A friend of mine approached me with a rough drawing of a driveway gate
design today. The simplest way to describe it would be a frame and panel
design, except that instead of a panel it would use slats or pickets in the
field. The design would use a curved top rail and straight stiles and
bottom rail. We had envisioned using M&T's to attach the slats to the
rails. While it has raised numerous questions in my neophyte mind, the
biggest one for now is how I would cut the tenons and their shoulders to go
into a curved frame. I imagine that I could establish a line where the
shoulder should be and rough out the material in an expedient manner and
then work to the line with chisels, rasps, files, etc. Is there a better,
more consistent, more expedient way to do this? Did any of this make sense?
The simplest solution would be to rout a groove over the entire length
of the top rail. Put in your pickets and then fill in the space
between them with blocks wood thus creating your mortises after the
fact. I would also dowel the pickets in place from the sides rather
than from the top.
If you're afraid that the spacers/ filler pieces would eventually fall out,
you could cut them into the slat, lookingkindo of lime this if layed on its
It would require cutting each side of the slat in order to provide the
filler at the top and an opening between the adjacent slats.
On Sat, 21 May 2005 03:32:55 GMT, the inscrutable "Highland Pairos"
Grooves can be routed the entire length, then filler pieces placed in
between the slats. I've seen that done to save time in wannabe M&T
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I'm liking the idea of a groove the entire length of the top rail, not
cutting tenons at all and then using filler blocks. Is there a downside to
eliminating the tenons all together?
P.S. Just wait until I start working out the structural integrity issues of
One of the big issues is going to be the fact that each panel will be seven
feet from the latch to the hinges. My friend (who is a carpenter) was
thinking that the rails would be 2x6. He is using a gate that is at a house
he is working on as a model of what he wants. I will be curious to see what
details he discovers about it.
On Sun, 22 May 2005 03:28:37 GMT, the inscrutable "Highland Pairos"
Damnit, man, MUST you top-post?
Will this be painted? For integrity, he might use a few short
vertical cables pinned between the rails, spaced so they can be
a feature or point of interest.
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I believe the plan is to keep it natural. That will make forming the top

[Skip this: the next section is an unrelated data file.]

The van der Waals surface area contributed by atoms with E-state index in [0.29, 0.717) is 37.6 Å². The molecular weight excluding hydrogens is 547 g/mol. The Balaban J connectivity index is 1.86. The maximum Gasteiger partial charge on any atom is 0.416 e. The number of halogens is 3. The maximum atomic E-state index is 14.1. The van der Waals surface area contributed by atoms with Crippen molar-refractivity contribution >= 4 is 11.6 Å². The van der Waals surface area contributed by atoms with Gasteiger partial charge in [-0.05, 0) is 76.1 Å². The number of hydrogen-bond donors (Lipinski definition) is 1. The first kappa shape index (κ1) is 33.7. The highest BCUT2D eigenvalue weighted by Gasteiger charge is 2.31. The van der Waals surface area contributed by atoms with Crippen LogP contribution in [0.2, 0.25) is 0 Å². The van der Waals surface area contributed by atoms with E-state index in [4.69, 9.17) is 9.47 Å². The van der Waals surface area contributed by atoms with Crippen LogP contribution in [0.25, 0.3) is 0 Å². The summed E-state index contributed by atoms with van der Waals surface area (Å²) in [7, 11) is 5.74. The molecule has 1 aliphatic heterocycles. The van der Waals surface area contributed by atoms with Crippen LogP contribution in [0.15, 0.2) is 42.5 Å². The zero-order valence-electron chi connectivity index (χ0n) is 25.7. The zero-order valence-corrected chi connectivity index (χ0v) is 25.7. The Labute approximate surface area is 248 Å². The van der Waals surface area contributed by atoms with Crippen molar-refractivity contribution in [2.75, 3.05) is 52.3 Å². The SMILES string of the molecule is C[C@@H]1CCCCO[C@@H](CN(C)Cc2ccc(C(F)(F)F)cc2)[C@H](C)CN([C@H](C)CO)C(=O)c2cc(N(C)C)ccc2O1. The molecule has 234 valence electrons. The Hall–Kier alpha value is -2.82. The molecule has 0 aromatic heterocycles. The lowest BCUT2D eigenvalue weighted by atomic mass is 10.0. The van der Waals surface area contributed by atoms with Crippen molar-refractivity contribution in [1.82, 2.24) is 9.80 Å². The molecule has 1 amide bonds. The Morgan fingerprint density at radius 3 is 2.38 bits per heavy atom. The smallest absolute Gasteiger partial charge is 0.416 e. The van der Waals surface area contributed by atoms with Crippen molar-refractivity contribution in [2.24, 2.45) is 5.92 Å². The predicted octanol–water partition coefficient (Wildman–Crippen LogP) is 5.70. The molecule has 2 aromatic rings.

rail a challenge. I asked him to try to look for glue lines on the
prototype, but I have already started working out how to piece it together
out of reasonable sized pieces of wood. There will be much template making
and testing long before the real wood gets cut. I will raise the idea of
vertical cables to him and see what he thinks. Are you envisioning a
turnbuckle type arrangement?
1) Find tree grown in a shape that is very near to the wanted
2) Have a party
3) Split tree from step 1 into two halves, hew/plane split faces
plane, thickness other side, bandsaw-joint upper and lower faces,
If I had to do that I think I would probably try to build a fixture that I
could position on the curve that would allow me to use a plunge router to
make the mortices at the correct position/angle. For the tenons (and
possibly the mortices), I would use my Leigh FMT jig (because I just got
it), but you could quite easily build a fixture (like a T with a hole in the
center of it) similar in shape to the FMT jig that would allow you to rout
the end of the slats and make the tenons. The slat would be clamped to the
verticle leg of the T and the router would ride along the top of the T
cutting the tenon through a hole in the center of the top of the T (tough to
Like the other responder, I'm wondering how you would repair this thing at a
later date. Possibly you could make the curved rail removable so replacement
slats could be installed. You might also consider making a sub frame that
would hold the slats and then fasten into the larger frame. It could later
be removed and repaired without dis-assembling the whole gate.
"Charles Spitzer" < firstname.lastname@example.org> wrote in message
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